Could You Mow New Sod With a Riding Mower?
Moving an old-fashioned push mower across your yard is stressful on your body, especially in the event that you have a large grassy area. A riding mower is a smart choice to keep your grass to a consistent basis. If you put in new sod, however, you need to refrain from utilizing the riding mower before the grass is strong enough to defy the machine’s weight and cutting activity.
Preparing the Website
Every turfgrass has varying growing times, involving several weeks to a few months, but you have to wait until the grass is between 3 and 4 inches tall before trying to cut it with any mower, including a riding model. Now, your new sod is well-established from the soil to avoid accidental removal through a cautious mowing session. If you are watering the new sod consistently based on the particular grass species requires, then you need to allow the blades to dry for 2 days before any cutting activity. Dry grass blades have a cleaner cut with the mower’s blades when compared with wet grass, which easily clumps and bends.
Riding Mower Maintenance
Prior to mowing the brand new sod, evaluate your riding mower’s blades. You need to use newly sharpened blades on the sod for the healthiest cut. Dull blades from repeated usage simply split at the grass; the blades literally rip apart. As a result of this damage, disease and insects invade the grass and cause extensive harm to the sensitive sod seedlings. In fact, the entire sod ecosystem may succumb to dieback and lifeless patches throughout the yard with a poorly maintained mower. If you’re not comfortable sharpening your mower blades, have an expert evaluate your riding mower to keep your new sod’s healthy blades.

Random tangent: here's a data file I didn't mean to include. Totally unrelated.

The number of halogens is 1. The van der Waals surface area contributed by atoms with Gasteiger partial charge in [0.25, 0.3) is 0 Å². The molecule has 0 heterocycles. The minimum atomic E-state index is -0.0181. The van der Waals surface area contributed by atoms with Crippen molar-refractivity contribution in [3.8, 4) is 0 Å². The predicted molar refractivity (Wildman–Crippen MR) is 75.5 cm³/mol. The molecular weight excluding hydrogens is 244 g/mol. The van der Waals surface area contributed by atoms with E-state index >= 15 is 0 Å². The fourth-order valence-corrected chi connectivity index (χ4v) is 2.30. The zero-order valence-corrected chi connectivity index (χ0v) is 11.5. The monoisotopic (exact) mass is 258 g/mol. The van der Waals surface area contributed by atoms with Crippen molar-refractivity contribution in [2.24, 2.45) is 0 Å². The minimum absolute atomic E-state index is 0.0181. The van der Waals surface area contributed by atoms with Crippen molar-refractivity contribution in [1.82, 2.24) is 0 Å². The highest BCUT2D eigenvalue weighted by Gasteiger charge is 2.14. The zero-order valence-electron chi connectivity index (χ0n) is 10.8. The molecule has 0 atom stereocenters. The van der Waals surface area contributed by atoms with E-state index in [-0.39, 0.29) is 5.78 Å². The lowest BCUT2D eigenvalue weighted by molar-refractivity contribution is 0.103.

Initial Mowing Session
With sharpened blades, you need to ride your mower slowly across the brand new sod. Avoid rapid turns in management so that sensitive sod corners are not accidentally pulled from the soil; some sod origins may continue to be weak within the soil. Although the grass is tall, just cut about one-third of the blade’s length off during the first mowing session. Cutting this little fraction off reduces the strain on the seedlings as they continue to set themselves in the grass.
Subsequent Mowing Action
Because your brand new sod has such a tall height, you need to mow the grass after several days elapse; follow the one-third cutting limit through each mowing session for the best lawn results. Moreover, your mowing activity has to be in a different direction for every subsequent session so that the grass blades don’t lean to one side exclusively. Mowing in varied directions enables the grass to stand tall and cut cleanly for a wholesome look.